Even if the benefits to be accrued to Liberia out weight the risks, why did at least three other African countries refuse the American request to establish AFRICOM headquarters on their territory? Ghana is one of those countries. Ghana is a member of ECOWAS, maintains a close relationship with Liberia and is also struggling with its development program. So if a country like Ghana can reject an American request to host the headquarters of AFRICOM, there must be some compelling Ghanaian national or West African interest involved in their decision. Do Liberians know why the Ghanaians rejected the American request? Morocco is also a close friend of the United States but Morocco has also rejected the American request. How come the countries that the Americans are asking are saying no and the Liberian president is the only one going out of her way to bring the American military installations to Liberia? Mrs. Sirleaf should tell Liberians what is truly motivating her to do so.

Would economic benefits be some of the motivating reasons as some Liberians have indicated? If history is any guide, then the answer is no. Liberia got nothing in return for allowing America to use Liberia’s resources and territory during World War I and II. Also the existence of the Center of Intelligence Agency headquarters in Liberia did not yield any economic benefits to the country besides the crumbs from the spoils that Monrovia landlords accumulated. If Liberia, supposedly a step-child of America, got no school, clinics, roads, etc, but only bad deeds from a paternal relationship, would AFRICOM beget better deeds?

Predictably, President Sirleaf and corrupt businesses would benefit since they would use fear mongering to silent patriotic citizens. As her predecessors did in the past and other dictatorial regimes are doing, they would label formidable political parties, not only as socialists, but as terrorist organizations, thereby creating an environment for President Sirleaf and her partisans to retain political power. In fact, President Sirleaf and her advisors have already begun to use fear as a way of silencing her oppositions. Over the last few months, they have accused unidentified opposition leaders for planning to topple her government without any iota of evidence.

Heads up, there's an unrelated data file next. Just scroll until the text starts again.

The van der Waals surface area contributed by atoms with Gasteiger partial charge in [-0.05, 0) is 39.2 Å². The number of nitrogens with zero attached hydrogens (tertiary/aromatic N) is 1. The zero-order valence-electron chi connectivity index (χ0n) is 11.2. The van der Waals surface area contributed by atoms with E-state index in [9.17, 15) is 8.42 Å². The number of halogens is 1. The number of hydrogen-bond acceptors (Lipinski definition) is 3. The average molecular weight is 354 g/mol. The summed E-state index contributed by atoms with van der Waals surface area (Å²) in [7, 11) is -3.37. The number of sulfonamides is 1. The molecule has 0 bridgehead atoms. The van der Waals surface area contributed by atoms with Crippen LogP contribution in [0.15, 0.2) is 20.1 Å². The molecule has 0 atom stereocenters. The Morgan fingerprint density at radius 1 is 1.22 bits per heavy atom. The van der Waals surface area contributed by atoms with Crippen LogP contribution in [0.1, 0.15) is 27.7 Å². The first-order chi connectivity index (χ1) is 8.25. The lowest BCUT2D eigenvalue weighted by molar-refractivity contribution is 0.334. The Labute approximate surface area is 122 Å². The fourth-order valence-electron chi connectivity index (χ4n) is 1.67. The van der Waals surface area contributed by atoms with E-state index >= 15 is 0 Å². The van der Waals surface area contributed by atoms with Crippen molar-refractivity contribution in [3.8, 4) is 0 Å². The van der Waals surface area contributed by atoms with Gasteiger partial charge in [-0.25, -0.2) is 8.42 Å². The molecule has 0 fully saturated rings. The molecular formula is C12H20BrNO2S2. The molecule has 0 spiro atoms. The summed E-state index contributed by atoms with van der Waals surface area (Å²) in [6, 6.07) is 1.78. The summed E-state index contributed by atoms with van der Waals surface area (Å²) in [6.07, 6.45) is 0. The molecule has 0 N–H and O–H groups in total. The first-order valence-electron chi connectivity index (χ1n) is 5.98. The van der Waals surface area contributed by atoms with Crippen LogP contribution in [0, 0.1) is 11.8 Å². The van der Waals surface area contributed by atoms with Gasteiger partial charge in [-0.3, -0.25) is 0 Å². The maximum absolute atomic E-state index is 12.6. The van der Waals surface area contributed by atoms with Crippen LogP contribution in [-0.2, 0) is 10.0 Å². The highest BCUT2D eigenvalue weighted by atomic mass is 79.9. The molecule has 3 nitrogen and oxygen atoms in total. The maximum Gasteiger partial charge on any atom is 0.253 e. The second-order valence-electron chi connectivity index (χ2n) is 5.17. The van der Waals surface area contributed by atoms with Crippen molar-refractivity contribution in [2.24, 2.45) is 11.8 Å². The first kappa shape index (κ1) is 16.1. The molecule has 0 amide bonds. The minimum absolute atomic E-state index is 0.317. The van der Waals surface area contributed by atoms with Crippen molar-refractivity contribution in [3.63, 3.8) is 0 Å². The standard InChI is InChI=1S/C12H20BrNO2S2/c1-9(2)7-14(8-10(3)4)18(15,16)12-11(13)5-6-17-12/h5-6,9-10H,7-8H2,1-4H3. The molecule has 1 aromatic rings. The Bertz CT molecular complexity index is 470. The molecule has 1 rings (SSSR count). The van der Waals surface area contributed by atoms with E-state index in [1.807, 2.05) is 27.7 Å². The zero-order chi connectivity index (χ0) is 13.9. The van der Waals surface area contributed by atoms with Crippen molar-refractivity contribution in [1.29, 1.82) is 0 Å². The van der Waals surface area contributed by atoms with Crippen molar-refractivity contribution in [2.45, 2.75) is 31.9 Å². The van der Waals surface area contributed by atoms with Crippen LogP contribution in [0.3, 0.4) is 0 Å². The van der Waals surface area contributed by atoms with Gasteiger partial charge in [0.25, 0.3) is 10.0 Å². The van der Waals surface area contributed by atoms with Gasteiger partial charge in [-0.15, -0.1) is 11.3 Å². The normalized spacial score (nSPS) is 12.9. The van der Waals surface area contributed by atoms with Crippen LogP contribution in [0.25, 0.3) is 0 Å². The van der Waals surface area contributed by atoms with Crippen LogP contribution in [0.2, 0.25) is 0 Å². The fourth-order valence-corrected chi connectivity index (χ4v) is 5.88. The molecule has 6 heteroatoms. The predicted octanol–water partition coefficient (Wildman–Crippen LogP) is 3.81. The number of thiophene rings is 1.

Putting aside President Sirleaf’s failure to institute policies that would promote democracy, her recent visit to Equatorial Guinea is troubling. (Gbe Sneh, Perspective, 7/2/07). Why would a victim of dictatorship, such as Sirleaf herself, instead of distancing herself from dictators including President Obaing of Equatorial Guinea, choose to honor his rule by visiting him? This despot has kept his country massively poor despite a high national revenue intake. Interestingly, President Sirleaf’s entourage did not include advisors on economics, justice and human rights, rather her Defense Minister and oil tycoons. So, if I may ask, did the Liberian Defense Minister, a kid on the block within the military profession, learn the lessons of perpetuity and how to use the presence of AFRICOM in prolonging President Sirleaf’s reign? Obviously, opposition leaders capable of defeating President Sirleaf, but accused as terrorists would face the wrath of AFRICOM.

© 2007 by The Perspective